w3resource

Launching Browsers


Whenever you run tests in Cypress, Cypress will launch a browser for you by default. This will enable you to:

  1. Create a clean, pristine testing environment.
  2. Access the privileged browser APIs for automation.

Browsers

When you run Cypress from the Test Runner, you can choose to run Cypress in a selected number of browsers, which include:

  • Canary
  • Chrome
  • Chromium
  • Edge
  • Edge Beta
  • Edge Canary
  • Edge Dev
  • Electron
  • Firefox (Beta support)
  • Firefox Developer Edition (Beta support)
  • Firefox Nightly (Beta support)

By default, Cypress will automatically detect the available browsers on your OS. The browsers can be switched in the Test Runner by using the drop down in the top right corner:

cypress: launching browsers image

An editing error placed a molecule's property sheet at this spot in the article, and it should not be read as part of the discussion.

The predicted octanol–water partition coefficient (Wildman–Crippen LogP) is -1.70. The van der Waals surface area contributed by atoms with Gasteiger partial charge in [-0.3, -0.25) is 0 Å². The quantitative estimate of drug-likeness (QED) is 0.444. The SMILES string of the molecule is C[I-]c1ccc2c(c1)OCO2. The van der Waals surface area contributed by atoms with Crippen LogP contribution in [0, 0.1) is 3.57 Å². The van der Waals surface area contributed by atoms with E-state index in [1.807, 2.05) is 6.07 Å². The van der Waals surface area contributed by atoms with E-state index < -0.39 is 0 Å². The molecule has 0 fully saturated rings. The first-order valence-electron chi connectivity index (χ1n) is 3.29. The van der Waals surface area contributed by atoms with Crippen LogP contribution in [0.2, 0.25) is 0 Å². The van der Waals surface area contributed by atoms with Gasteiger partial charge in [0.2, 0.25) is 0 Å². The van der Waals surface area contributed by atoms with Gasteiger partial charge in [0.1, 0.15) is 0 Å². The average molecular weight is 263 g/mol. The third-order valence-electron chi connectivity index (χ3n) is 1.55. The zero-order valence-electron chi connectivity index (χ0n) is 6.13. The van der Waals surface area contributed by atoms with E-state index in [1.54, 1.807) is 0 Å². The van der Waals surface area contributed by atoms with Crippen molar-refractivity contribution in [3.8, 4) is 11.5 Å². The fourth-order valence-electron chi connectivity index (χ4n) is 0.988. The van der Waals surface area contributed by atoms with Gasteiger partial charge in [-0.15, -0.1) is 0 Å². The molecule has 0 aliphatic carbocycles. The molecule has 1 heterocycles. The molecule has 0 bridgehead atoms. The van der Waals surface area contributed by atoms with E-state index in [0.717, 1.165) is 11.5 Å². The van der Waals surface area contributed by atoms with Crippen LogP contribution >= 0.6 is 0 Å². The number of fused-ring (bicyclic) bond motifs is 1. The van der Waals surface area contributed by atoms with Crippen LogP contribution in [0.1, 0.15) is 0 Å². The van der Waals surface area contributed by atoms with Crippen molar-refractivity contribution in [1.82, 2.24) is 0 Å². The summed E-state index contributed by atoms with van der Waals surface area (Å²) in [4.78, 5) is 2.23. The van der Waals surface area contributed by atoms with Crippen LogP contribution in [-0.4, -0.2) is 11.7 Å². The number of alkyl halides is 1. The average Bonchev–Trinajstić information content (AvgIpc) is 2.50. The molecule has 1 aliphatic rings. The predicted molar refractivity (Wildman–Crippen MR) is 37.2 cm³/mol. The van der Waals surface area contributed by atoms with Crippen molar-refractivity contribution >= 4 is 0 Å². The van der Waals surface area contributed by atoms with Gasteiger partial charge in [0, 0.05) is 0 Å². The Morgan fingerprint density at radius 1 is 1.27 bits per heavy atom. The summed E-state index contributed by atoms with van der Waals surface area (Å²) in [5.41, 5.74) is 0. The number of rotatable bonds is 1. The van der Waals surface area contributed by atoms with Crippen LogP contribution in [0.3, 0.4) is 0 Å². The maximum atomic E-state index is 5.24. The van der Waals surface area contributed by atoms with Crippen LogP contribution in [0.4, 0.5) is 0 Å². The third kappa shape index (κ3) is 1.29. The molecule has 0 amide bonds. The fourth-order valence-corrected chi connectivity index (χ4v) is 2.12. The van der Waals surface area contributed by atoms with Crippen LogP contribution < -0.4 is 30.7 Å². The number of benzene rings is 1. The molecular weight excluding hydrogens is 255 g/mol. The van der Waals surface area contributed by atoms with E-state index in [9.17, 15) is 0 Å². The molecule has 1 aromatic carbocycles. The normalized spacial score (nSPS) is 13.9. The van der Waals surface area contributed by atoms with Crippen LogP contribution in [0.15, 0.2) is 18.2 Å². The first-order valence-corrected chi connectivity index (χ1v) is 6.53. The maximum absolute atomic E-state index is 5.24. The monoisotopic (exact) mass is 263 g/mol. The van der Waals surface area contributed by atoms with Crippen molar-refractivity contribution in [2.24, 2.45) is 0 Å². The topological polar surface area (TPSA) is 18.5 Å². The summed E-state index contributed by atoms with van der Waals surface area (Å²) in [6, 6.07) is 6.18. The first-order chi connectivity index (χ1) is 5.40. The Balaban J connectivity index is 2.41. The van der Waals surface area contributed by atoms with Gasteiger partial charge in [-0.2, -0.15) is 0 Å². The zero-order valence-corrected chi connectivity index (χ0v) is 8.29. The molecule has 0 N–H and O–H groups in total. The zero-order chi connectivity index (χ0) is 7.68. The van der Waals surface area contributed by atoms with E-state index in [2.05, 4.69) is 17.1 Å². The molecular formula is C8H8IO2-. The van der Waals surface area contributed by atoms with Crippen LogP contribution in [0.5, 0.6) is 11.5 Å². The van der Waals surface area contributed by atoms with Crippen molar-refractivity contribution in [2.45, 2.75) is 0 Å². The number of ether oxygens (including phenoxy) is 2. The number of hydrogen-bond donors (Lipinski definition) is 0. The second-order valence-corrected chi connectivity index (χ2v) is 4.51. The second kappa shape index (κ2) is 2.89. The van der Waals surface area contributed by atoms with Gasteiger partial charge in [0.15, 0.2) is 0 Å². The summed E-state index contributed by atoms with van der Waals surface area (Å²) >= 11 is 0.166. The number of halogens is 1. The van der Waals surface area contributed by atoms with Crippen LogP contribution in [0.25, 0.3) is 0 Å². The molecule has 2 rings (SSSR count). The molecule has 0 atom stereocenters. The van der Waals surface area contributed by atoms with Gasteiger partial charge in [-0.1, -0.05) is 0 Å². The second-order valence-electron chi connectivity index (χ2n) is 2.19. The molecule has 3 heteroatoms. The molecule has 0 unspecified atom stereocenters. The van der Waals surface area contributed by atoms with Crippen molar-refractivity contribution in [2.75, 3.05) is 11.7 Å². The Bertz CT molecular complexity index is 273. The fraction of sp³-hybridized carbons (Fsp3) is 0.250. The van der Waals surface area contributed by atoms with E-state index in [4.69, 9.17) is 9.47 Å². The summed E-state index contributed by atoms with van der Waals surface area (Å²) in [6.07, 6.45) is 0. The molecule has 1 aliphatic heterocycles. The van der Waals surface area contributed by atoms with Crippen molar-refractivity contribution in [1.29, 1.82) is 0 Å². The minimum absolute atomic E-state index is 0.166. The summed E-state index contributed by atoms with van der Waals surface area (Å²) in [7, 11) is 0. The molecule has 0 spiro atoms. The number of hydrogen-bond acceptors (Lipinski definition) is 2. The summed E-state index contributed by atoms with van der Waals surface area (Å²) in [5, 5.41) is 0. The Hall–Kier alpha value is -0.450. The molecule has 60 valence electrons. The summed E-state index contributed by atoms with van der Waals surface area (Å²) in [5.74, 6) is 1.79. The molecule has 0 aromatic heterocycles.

Download specific Chrome version

The chrome browser automatically updates itself. This can cause a breaking change in your automated tests. Links to where you can download a specific release version of Chrome for every platform (dev, Canary and stable) can be found here (https://chromium.cypress.io/).

Electron Browser

Aside the browsers that are found on your system, you will notice that Electron is listed as an available browser. This is because the Electron browser is a version of Chromium that comes with Electron.

The advantage of Electron is that it comes baked into Cypress and you don’t have to install it separately.

Cypress will launch Electron heedlessly by default, when you run cypress run.

To launch Electron headed, you will need to add the headed flag as shown below:

'''cypress run --headed'''

Since Electron is the default Cypress browser, it is typically run in CI. If you see failures in CI,

you can easily debug them by running locally with the –headed option.

Chrome Browsers

All Chrome flavored browsers are supported and will be detected.

To launch Chrome, you can run the command below: